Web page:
Friday, 15 May 2015

blackwood - soundtrack review

blackwood is a traditional english ghost story about a college professor played by ed stoppard who suffers an emotional breakdown and retreats to the countryside with his wife and son in the hope of making a fresh start. this seems to be going okay at first, but then he starts to witness strange things in the house his family have moved into and he finds himself unravelling a local mystery that could put the lives of his family in danger.

the score is by lorne balfe, a diverse composer who seems equally at home scoring action thrillers such as ironclad and the upcoming terminator: genisys as he is composing the music for animated features like home and the penguins of madagascar. as a producer he has worked on some truly iconic scores, including sherlock holmes and inception for hans zimmer. balfe is a composer with an impressive filmography and who doesn’t appear to be restricted to a particular tone or genre. the music for blackwood shows that he certainly knows what he’s doing with a supernatural-themed score.

the blackwood score opens with a philip glass-esque organ piece that recurs on a number of tracks. aside from the recurring, repeating organ motif most of the tracks here are slow-build, atmospheric pieces that really build tension as well as suggesting the emotional state of the characters. balfe emphasises the dramatic moments with string and choral arrangements and occasionally uses some interesting techniques to represent a descent into madness, but aside from a few standout moments he mostly plays it safe with a genre-appropriate if uninspired score.

there are a number of really interesting tracks on the album, particularly cadenza which uses a disjointed violin melody that fades in and out and increases and decreases pace at odd intervals to show the main character’s struggle with madness. first night in blackwood really sets the tone of the story, and makes it clear this is about the characters and their journey more than it is about scares. balfe also does a great job hinting at a mystery with this track. six chimes is a fast-paced track that at times feels like philip glass on a duet with john carpenter. the final track, blackwood, does a great job uniting the various themes into something almost triumphant, with a hint of sadness and ever-present mystery.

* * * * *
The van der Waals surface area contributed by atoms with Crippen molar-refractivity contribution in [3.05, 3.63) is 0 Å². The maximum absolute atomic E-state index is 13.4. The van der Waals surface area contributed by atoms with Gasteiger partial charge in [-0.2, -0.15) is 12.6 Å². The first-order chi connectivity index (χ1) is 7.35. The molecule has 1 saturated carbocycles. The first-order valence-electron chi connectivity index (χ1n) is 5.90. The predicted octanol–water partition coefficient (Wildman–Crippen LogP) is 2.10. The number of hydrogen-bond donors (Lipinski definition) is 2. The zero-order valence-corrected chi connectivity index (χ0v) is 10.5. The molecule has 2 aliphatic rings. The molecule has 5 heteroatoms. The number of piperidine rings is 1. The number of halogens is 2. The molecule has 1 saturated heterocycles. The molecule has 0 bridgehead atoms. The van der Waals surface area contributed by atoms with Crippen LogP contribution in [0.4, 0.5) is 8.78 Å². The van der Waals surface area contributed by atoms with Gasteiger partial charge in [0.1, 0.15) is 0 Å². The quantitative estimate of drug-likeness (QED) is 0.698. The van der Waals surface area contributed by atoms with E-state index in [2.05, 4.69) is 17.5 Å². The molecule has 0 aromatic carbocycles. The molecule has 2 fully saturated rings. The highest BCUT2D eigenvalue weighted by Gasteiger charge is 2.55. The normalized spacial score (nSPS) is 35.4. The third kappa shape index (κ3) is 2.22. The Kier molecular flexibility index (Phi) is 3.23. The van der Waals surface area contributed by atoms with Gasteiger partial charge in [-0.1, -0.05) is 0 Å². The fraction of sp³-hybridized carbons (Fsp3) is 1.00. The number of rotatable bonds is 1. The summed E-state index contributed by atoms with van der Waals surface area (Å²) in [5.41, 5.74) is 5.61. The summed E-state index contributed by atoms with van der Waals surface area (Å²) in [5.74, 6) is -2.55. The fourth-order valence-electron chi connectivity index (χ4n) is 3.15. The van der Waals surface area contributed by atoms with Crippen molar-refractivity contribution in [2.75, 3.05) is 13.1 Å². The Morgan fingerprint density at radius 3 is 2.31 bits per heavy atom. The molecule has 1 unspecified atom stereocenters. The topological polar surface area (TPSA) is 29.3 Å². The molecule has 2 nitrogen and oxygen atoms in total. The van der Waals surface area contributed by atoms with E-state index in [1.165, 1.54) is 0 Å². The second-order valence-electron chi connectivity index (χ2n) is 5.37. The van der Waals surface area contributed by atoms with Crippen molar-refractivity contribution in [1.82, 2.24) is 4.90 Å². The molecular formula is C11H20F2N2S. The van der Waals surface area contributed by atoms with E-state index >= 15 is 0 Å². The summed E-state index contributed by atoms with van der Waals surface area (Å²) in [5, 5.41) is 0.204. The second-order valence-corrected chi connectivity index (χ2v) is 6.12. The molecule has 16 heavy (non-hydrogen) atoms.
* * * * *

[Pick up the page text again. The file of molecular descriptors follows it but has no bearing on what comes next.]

overall, this is a really effective but at times workmanlike score that does exactly what it needs to do, although it does have some really standout moments. scores like this are tricky to review in isolation, because in a lot of ways it has a subtlety to it that makes it perfect for film. that subtlety doesn’t necessarily make it a great listen on its own, but what’s clear is that balfe is certainly a talented composer who, with the right project, could rival the giants in the field. if you are interested in horror soundtracks then this is definitely worth considering for your collection.

blackwood – original motion picture score is available digitally right now and will be on cd may 19th, 2015.

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